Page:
Introduction: In double disaster cohorts responders are exposed to two potentially hazardous situations. Experience with one disaster may affect how responders behave in the second. We evaluate associations of injuries and exposures, with rescue work performed by WTC responders enrolled in the WTCHR who responded 11 years later to Superstorm Sandy.
Methods: An 84 question Sandy survey was given to 8870 WTCHR enrollees. Outcome measures included total number of injuries, extremity sprains and lacerations and the exposures encountered. A "home danger" variable includes all the reparation and clean- up activities. All analyses were conducted with SAS 9.4. Using multivariable logistic regression, unadjusted and adjusted odds ratios were calculated to estimate association strength between work and volunteer status, age, race, gender, education and 9/11 rescue worker status.
Results: A total of 4558 (51%) of enrollees participated. 56% were male, 45-64 years of age (62.9%), non-Hispanic white (71.1%) and 44.28% had 2010 income > $75,000. Among 1,044 Sandy responders, 64% of paid workers and 42% of volunteers were also 9/11 workers. Volunteers had increased odds ratios for >1 injury: adjusted odds ratio (aOR) 2.42(95% CI: 1.60-3.64), compared to non-rescue workers. Exposure to Home Danger hazards had an adjusted odds ratio of 7.53 (5.16-10.99) for multiple injuries, suggesting the importance of evacuation and hazard education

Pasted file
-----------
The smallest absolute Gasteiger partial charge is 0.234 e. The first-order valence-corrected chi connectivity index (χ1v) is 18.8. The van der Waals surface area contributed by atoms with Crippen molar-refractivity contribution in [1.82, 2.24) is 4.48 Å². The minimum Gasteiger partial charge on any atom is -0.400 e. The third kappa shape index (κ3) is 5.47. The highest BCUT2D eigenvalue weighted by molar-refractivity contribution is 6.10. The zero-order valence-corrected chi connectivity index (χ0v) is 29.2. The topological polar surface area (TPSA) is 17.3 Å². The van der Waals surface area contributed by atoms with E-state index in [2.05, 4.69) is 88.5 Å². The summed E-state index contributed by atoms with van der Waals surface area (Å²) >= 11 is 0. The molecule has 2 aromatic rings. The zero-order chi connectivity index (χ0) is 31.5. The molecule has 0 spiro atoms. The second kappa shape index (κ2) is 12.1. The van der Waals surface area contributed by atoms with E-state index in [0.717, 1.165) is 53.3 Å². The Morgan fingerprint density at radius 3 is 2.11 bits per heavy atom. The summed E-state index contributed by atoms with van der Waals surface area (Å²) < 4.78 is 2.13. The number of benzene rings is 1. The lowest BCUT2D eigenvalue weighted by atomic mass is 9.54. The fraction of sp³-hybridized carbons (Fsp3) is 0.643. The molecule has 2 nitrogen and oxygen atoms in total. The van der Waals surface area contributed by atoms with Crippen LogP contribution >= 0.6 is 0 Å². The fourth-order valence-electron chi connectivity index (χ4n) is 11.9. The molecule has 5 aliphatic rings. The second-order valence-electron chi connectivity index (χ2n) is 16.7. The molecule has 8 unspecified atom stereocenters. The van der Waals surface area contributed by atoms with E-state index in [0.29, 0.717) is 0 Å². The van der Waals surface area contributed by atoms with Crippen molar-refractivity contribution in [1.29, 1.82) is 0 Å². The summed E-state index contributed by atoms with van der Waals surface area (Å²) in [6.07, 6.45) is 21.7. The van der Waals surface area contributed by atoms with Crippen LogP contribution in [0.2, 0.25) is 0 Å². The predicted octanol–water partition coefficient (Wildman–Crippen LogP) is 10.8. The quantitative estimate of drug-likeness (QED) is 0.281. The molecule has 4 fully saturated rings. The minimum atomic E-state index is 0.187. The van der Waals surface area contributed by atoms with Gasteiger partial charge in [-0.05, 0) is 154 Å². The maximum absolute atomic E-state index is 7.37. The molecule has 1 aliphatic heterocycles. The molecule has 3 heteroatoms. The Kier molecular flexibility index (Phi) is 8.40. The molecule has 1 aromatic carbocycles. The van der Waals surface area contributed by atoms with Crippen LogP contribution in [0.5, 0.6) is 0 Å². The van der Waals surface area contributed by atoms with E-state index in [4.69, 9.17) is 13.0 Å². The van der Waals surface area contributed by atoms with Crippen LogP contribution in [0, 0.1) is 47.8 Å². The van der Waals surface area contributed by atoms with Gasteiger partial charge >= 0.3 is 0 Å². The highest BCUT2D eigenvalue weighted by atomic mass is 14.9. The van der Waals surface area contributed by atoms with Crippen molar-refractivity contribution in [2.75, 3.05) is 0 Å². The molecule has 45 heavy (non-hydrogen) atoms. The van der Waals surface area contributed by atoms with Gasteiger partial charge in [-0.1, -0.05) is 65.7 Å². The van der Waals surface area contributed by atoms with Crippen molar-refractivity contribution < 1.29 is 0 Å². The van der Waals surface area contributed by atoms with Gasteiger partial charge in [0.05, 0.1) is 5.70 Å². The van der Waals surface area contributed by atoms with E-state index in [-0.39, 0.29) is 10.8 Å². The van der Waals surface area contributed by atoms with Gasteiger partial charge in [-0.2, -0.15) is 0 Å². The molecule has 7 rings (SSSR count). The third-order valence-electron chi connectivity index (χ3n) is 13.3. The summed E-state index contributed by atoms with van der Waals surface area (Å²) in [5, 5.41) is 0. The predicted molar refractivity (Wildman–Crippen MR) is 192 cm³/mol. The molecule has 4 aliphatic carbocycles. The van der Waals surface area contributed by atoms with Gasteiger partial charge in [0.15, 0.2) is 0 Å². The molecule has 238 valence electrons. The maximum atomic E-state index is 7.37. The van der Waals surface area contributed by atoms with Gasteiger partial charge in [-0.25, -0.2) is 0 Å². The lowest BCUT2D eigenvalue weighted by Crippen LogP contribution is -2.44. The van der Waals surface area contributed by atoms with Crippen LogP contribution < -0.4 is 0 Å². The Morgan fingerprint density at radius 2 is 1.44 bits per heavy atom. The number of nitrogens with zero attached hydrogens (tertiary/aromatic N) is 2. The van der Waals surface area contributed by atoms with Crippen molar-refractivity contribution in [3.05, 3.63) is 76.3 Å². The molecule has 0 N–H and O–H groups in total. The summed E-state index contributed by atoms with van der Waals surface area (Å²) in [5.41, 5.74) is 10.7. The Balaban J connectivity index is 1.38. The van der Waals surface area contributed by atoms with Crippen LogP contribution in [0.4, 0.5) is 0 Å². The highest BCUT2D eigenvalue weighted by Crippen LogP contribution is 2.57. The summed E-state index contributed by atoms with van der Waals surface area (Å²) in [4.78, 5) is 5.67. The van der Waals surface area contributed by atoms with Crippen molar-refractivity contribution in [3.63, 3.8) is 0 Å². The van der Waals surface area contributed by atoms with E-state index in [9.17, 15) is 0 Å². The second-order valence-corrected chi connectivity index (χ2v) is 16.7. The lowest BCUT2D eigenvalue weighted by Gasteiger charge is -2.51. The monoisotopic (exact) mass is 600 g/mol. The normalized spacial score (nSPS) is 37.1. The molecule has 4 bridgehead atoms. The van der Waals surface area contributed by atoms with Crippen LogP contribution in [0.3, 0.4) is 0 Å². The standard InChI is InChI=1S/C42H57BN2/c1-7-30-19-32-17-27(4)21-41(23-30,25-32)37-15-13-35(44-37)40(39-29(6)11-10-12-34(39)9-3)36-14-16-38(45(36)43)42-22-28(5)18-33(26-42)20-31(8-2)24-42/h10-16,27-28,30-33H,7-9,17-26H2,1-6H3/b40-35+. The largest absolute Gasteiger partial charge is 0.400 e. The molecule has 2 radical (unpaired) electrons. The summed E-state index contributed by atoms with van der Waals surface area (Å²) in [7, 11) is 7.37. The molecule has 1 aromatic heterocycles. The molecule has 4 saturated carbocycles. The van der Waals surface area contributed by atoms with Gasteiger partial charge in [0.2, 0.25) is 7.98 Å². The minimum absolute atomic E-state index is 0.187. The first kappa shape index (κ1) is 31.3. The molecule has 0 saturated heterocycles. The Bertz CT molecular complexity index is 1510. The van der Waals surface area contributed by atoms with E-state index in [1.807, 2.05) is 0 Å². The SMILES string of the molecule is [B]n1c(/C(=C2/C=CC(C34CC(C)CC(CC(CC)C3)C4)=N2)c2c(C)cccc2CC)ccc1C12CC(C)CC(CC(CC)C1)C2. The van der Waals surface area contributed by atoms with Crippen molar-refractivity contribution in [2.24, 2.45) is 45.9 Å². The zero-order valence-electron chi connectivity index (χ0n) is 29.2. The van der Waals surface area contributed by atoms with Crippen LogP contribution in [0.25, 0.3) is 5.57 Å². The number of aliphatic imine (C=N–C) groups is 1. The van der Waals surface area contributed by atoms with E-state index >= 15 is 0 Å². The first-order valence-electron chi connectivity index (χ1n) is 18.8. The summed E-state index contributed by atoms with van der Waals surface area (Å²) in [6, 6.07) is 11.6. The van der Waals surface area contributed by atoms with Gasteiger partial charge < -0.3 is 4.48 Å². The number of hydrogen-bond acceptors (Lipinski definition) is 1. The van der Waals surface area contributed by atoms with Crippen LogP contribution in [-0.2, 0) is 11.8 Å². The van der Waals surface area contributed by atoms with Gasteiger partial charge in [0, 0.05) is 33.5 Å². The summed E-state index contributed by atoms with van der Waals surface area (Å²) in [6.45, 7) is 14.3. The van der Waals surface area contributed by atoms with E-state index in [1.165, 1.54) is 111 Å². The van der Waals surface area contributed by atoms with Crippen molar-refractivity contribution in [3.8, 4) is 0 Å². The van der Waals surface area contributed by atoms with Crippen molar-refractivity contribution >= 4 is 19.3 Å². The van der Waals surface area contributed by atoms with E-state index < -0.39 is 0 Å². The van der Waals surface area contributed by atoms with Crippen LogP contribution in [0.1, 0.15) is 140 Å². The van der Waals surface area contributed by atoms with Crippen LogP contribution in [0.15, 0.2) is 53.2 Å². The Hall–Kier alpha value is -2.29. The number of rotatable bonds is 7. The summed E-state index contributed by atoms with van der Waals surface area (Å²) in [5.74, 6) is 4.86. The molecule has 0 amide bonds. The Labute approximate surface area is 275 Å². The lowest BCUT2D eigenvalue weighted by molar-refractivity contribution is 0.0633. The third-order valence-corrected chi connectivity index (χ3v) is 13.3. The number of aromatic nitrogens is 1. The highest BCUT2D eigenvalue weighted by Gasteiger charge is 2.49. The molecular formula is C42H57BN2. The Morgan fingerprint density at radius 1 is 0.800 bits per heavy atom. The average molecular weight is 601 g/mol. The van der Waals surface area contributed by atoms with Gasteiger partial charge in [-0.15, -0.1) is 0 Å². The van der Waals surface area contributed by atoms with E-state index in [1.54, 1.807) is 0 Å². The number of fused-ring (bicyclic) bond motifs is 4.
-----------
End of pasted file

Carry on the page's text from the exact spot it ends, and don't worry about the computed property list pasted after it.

Discussion: Our study shows that volunteers exposed to Sandy have increased odds of having more than one injury and for extremity injury.
|School:||Icahn School of Medicine at Mount Sinai|
|School Location:||United States -- New York|
|Source:||MAI 56/05M(E), Masters Abstracts International|
|Keywords:||Extremity injuries, First responders, Volunteers|
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